A foreign currency CD is held in the currency of another country. You may want a foreign currency CD if you think the dollar will fall against other currencies. Or, you may want to invest in other currencies because they are expected to rise against the dollar. With a foreign CD, the money is converted into another currency for the term; the funds earn interest in that currency and the money is converted back into dollars on the due date.
A traded CD is bought and sold in the secondary market through a brokerage account. These term savings products are similar to traditional CDs, but they are more liquid because they trade like bonds.
A zero coupon CD does not make periodic interest payments like a traditional fixed rate CD. Instead, it is sold at a discount to its face value, which equals its value once it reaches maturity. The CD holder receives only the face value of the CD when it matures. These are generally long-term investments, meaning you won’t have access to interest earned before the CD matures.
A giant CD requires a minimum deposit of around $100,000. A $95,000 CD might technically be a “jumbo CD”, but it might not fetch as much as a $105,000 CD. Jumbo CDs — and super jumbo CDs, which require a minimum investment of $250,000 or more — often pay higher interest rates than regular CDs. But in today’s near-zero interest rate environment, jumbo CDs don’t earn significantly higher yields than regular CDs.
A bump-up CD allows the depositor to request an interest rate increase. If CD interest rates increase, the depositor can request that their existing certificate of deposit be “raised” at the new interest rate – as long as the rates offered by the bank for the specific CD also increase. Banks usually allow one increase per term.
As the name suggests, an add-on CD helps to add money to the account balance after the initial deposit. Money is deposited at the start of the term, then additional deposits are allowed throughout the term. The interest rate remains the same even when money is added, and there are no monthly fees, but there is usually an early withdrawal penalty when money is withdrawn.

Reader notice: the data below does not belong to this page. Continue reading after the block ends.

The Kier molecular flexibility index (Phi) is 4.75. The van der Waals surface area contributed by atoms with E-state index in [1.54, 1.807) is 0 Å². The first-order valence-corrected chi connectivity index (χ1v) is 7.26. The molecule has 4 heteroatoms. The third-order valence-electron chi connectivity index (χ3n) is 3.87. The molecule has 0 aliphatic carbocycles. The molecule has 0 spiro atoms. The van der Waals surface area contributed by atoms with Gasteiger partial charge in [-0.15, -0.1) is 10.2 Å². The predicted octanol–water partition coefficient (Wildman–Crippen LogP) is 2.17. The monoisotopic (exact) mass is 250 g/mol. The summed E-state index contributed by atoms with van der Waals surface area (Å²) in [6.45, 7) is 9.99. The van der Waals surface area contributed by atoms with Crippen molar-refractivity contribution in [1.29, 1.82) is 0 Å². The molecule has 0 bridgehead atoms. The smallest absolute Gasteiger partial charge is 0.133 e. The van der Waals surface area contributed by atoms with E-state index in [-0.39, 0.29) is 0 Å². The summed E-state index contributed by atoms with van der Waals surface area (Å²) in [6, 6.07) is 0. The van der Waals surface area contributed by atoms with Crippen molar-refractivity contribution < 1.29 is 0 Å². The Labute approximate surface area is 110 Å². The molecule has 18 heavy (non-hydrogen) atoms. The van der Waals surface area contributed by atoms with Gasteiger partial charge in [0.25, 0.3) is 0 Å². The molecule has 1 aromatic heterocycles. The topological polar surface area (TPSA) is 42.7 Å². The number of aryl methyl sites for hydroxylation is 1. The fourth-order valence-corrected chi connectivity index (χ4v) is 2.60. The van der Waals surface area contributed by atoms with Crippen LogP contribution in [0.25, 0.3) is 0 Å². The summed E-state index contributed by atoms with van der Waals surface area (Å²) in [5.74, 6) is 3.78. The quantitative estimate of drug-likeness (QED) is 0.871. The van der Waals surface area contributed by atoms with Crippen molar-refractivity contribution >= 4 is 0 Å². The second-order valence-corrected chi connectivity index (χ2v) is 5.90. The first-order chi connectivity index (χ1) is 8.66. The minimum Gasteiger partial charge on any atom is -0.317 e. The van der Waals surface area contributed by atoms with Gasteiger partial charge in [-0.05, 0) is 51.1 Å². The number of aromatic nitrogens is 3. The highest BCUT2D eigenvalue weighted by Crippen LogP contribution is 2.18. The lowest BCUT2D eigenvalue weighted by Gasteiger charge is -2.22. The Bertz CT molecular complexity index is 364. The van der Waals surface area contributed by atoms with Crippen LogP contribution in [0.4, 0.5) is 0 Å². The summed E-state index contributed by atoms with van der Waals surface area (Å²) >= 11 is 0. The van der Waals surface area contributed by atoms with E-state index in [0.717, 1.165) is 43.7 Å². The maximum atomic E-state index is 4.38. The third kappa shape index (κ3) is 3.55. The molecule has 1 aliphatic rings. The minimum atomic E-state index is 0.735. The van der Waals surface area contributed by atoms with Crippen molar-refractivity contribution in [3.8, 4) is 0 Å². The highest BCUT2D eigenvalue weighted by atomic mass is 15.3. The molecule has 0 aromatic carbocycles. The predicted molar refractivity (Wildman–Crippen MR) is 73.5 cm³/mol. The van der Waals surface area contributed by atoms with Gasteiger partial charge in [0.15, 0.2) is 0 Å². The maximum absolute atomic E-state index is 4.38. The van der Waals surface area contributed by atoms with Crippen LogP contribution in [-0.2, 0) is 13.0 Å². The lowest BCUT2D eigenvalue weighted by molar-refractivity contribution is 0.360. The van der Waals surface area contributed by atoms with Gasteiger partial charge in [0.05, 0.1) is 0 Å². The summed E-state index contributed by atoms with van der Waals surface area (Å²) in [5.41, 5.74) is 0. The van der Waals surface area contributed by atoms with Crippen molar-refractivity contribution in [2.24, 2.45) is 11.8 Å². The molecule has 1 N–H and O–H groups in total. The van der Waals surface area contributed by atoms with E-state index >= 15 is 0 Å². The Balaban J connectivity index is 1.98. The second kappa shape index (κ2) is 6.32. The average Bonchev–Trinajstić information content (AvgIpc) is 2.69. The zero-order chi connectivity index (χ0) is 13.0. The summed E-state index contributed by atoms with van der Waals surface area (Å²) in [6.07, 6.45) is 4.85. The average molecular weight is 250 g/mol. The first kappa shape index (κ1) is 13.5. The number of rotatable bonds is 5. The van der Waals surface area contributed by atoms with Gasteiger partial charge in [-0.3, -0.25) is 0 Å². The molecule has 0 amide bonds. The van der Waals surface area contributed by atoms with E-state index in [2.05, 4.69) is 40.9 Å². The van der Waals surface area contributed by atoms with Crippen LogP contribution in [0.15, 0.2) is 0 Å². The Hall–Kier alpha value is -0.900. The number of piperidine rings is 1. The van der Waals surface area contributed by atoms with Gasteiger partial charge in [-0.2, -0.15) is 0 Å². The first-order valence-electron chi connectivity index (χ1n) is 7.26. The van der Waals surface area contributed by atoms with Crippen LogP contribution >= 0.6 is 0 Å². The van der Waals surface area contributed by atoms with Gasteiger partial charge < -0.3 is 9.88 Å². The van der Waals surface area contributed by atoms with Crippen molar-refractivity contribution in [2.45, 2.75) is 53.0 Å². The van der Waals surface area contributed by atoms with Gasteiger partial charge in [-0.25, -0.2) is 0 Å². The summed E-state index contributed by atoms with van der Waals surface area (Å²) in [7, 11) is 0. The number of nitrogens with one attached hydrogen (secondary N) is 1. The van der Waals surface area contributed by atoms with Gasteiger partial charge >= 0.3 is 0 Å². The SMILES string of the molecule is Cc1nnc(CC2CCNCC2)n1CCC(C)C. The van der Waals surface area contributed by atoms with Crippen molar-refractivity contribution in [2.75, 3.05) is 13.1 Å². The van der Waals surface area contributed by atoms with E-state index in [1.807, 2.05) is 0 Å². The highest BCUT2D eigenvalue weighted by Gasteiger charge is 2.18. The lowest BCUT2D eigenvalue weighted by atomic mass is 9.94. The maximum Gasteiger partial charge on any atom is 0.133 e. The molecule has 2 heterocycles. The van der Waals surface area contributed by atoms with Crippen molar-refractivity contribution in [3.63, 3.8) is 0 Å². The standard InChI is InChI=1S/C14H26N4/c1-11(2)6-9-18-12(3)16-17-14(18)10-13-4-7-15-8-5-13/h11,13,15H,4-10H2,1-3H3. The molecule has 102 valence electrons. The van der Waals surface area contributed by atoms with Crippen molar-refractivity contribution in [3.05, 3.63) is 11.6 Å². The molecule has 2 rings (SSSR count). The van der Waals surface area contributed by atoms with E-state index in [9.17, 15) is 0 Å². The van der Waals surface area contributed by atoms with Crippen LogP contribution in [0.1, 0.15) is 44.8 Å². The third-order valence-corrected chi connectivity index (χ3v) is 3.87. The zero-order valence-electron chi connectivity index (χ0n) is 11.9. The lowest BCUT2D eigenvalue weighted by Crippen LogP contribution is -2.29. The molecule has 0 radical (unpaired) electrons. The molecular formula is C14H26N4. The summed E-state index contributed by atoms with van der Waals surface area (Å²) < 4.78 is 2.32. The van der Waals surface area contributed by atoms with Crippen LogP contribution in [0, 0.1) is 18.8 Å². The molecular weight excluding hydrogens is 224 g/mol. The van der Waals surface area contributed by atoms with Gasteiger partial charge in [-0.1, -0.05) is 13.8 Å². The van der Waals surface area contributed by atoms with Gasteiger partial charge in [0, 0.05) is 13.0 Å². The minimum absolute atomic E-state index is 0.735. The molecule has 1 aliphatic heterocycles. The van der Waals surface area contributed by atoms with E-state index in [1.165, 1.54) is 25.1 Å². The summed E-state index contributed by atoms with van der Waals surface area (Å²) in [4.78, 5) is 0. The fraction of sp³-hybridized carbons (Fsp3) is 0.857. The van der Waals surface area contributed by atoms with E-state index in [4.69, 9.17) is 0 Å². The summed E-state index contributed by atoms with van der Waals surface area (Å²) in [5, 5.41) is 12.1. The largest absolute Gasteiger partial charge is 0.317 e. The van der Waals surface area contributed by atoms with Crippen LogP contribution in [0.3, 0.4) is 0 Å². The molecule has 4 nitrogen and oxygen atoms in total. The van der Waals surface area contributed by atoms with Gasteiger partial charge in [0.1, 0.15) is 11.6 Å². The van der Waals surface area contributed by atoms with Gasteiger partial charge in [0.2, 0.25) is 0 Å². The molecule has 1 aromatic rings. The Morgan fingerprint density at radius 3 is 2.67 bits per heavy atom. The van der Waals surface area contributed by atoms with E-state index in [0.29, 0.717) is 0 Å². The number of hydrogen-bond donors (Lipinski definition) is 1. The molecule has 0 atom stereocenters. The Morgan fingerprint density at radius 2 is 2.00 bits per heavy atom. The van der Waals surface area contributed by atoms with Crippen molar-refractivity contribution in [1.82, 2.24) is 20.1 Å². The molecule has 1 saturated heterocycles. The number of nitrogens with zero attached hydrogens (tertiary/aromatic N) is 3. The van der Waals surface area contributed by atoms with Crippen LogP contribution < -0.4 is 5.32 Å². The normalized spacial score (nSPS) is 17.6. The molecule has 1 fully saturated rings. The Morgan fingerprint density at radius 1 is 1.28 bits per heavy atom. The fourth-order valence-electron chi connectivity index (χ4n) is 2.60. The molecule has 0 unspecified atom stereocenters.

With a step-up CD, you can lock in an interest rate for a set number of months, but a pre-set rate increase will occur automatically on scheduled dates. Like other CD accounts, there are no monthly fees, but early withdrawals are subject to a penalty.
A liquid CD does not charge penalties for early withdrawals, making it more of a savings account than a standard CD. Similar to a hybrid CD/savings account combination, you can withdraw funds from a liquid CD at any time by contacting the bank, credit union, or other financial institution where you purchased the CD. . But this privilege can come at a cost. Liquid CDs generally pay a lower interest rate than other types of CDs because they allow penalty-free access to funds.
First, you can usually only make one withdrawal without penalty. After that, you will likely face the same early withdrawal penalty as with a traditional CD. Second, some sellers place a limit on how much you can withdraw from a liquid CD at one time – before the penalties kick in, so always make sure you read the fine print.
high performance CDs
A high-yield CD, also called a high-interest CD or high-yield CD, is a type of CD that can pay a higher interest rate than a standard savings account. But the amount of interest you earn varies over time because interest rates fluctuate, unlike a fixed rate CD. High-yield CDs are usually found at online banks and credit unions, which may offer you slightly higher yields to earn your business.